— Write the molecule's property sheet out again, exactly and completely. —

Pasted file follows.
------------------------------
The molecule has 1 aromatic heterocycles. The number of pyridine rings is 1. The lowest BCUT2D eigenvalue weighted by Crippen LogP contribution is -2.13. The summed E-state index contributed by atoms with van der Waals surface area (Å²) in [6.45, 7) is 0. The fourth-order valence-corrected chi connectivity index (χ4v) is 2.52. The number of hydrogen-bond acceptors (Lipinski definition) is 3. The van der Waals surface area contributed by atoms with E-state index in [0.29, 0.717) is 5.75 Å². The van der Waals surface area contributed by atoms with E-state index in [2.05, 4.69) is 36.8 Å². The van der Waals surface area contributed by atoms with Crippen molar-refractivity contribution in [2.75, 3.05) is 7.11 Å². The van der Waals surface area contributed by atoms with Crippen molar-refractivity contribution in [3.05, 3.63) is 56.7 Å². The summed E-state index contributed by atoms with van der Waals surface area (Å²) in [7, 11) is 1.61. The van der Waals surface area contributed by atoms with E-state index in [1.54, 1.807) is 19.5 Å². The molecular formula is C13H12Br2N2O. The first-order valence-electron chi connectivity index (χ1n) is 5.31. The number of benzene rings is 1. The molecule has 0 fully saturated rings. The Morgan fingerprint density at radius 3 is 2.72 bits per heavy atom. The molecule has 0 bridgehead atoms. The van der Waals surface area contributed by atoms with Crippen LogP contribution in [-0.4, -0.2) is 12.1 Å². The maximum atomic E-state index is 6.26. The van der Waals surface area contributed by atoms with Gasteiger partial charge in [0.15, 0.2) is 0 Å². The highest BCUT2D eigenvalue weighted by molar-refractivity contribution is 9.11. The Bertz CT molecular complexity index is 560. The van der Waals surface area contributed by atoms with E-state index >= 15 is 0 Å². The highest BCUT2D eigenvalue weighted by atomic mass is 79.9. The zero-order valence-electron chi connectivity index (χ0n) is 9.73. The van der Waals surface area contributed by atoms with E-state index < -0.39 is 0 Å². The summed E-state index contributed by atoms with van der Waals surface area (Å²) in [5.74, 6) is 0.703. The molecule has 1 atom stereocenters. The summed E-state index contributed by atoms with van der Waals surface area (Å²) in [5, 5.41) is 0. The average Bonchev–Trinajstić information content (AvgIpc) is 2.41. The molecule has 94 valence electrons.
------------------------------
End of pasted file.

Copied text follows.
The molecule has 1 aromatic heterocycles. The number of pyridine rings is 1. The lowest BCUT2D eigenvalue weighted by Crippen LogP contribution is -2.13. The summed E-state index contributed by atoms with van der Waals surface area (Å²) in [6.45, 7) is 0. The fourth-order valence-corrected chi connectivity index (χ4v) is 2.52. The number of hydrogen-bond acceptors (Lipinski definition) is 3. The van der Waals surface area contributed by atoms with E-state index in [0.29, 0.717) is 5.75 Å². The van der Waals surface area contributed by atoms with E-state index in [2.05, 4.69) is 36.8 Å². The van der Waals surface area contributed by atoms with Crippen molar-refractivity contribution in [2.75, 3.05) is 7.11 Å². The van der Waals surface area contributed by atoms with Crippen molar-refractivity contribution in [3.05, 3.63) is 56.7 Å². The summed E-state index contributed by atoms with van der Waals surface area (Å²) in [7, 11) is 1.61. The van der Waals surface area contributed by atoms with E-state index in [1.54, 1.807) is 19.5 Å². The molecular formula is C13H12Br2N2O. The first-order valence-electron chi connectivity index (χ1n) is 5.31. The number of benzene rings is 1. The molecule has 0 fully saturated rings. The Morgan fingerprint density at radius 3 is 2.72 bits per heavy atom. The molecule has 0 bridgehead atoms. The van der Waals surface area contributed by atoms with Crippen LogP contribution in [-0.4, -0.2) is 12.1 Å². The maximum atomic E-state index is 6.26. The van der Waals surface area contributed by atoms with Gasteiger partial charge in [0.15, 0.2) is 0 Å². The highest BCUT2D eigenvalue weighted by molar-refractivity contribution is 9.11. The Bertz CT molecular complexity index is 560. The van der Waals surface area contributed by atoms with E-state index >= 15 is 0 Å². The highest BCUT2D eigenvalue weighted by atomic mass is 79.9. The zero-order valence-electron chi connectivity index (χ0n) is 9.73. The van der Waals surface area contributed by atoms with E-state index < -0.39 is 0 Å². The summed E-state index contributed by atoms with van der Waals surface area (Å²) in [5.74, 6) is 0.703. The molecule has 1 atom stereocenters. The summed E-state index contributed by atoms with van der Waals surface area (Å²) in [5, 5.41) is 0. The average Bonchev–Trinajstić information content (AvgIpc) is 2.41. The molecule has 94 valence electrons.